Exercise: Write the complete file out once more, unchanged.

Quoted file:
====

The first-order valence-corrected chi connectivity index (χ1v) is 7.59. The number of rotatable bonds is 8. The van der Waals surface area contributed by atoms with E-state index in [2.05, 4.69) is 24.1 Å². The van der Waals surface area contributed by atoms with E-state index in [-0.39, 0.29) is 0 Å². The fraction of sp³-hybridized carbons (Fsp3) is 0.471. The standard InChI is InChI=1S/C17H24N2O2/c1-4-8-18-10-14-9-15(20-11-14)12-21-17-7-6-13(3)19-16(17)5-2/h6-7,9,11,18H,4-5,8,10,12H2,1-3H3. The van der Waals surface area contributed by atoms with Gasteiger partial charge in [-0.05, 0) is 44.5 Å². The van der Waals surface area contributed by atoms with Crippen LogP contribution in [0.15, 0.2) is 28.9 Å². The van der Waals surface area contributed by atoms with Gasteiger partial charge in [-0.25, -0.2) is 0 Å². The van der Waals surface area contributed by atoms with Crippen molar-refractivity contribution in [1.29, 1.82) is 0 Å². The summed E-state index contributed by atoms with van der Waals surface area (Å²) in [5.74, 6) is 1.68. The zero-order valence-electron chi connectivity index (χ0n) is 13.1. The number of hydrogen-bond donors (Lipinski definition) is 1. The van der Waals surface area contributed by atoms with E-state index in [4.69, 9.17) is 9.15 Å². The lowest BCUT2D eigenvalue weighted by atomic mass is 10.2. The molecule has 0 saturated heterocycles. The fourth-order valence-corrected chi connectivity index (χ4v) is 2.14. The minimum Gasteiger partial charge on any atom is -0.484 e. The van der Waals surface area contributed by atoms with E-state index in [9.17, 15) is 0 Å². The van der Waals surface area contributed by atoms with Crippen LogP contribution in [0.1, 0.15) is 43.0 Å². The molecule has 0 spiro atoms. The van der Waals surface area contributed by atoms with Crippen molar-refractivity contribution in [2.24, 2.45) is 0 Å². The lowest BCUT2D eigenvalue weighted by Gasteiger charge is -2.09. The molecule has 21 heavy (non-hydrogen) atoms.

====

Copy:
The first-order valence-corrected chi connectivity index (χ1v) is 7.59. The number of rotatable bonds is 8. The van der Waals surface area contributed by atoms with E-state index in [2.05, 4.69) is 24.1 Å². The van der Waals surface area contributed by atoms with E-state index in [-0.39, 0.29) is 0 Å². The fraction of sp³-hybridized carbons (Fsp3) is 0.471. The standard InChI is InChI=1S/C17H24N2O2/c1-4-8-18-10-14-9-15(20-11-14)12-21-17-7-6-13(3)19-16(17)5-2/h6-7,9,11,18H,4-5,8,10,12H2,1-3H3. The van der Waals surface area contributed by atoms with Gasteiger partial charge in [-0.05, 0) is 44.5 Å². The van der Waals surface area contributed by atoms with Crippen LogP contribution in [0.15, 0.2) is 28.9 Å². The van der Waals surface area contributed by atoms with Gasteiger partial charge in [-0.25, -0.2) is 0 Å². The van der Waals surface area contributed by atoms with Crippen molar-refractivity contribution in [1.29, 1.82) is 0 Å². The summed E-state index contributed by atoms with van der Waals surface area (Å²) in [5.74, 6) is 1.68. The zero-order valence-electron chi connectivity index (χ0n) is 13.1. The number of hydrogen-bond donors (Lipinski definition) is 1. The van der Waals surface area contributed by atoms with E-state index in [4.69, 9.17) is 9.15 Å². The lowest BCUT2D eigenvalue weighted by atomic mass is 10.2. The molecule has 0 saturated heterocycles. The fourth-order valence-corrected chi connectivity index (χ4v) is 2.14. The minimum Gasteiger partial charge on any atom is -0.484 e. The van der Waals surface area contributed by atoms with E-state index in [9.17, 15) is 0 Å². The van der Waals surface area contributed by atoms with Crippen LogP contribution in [0.1, 0.15) is 43.0 Å². The molecule has 0 spiro atoms. The van der Waals surface area contributed by atoms with Crippen molar-refractivity contribution in [2.24, 2.45) is 0 Å². The lowest BCUT2D eigenvalue weighted by Gasteiger charge is -2.09. The molecule has 21 heavy (non-hydrogen) atoms.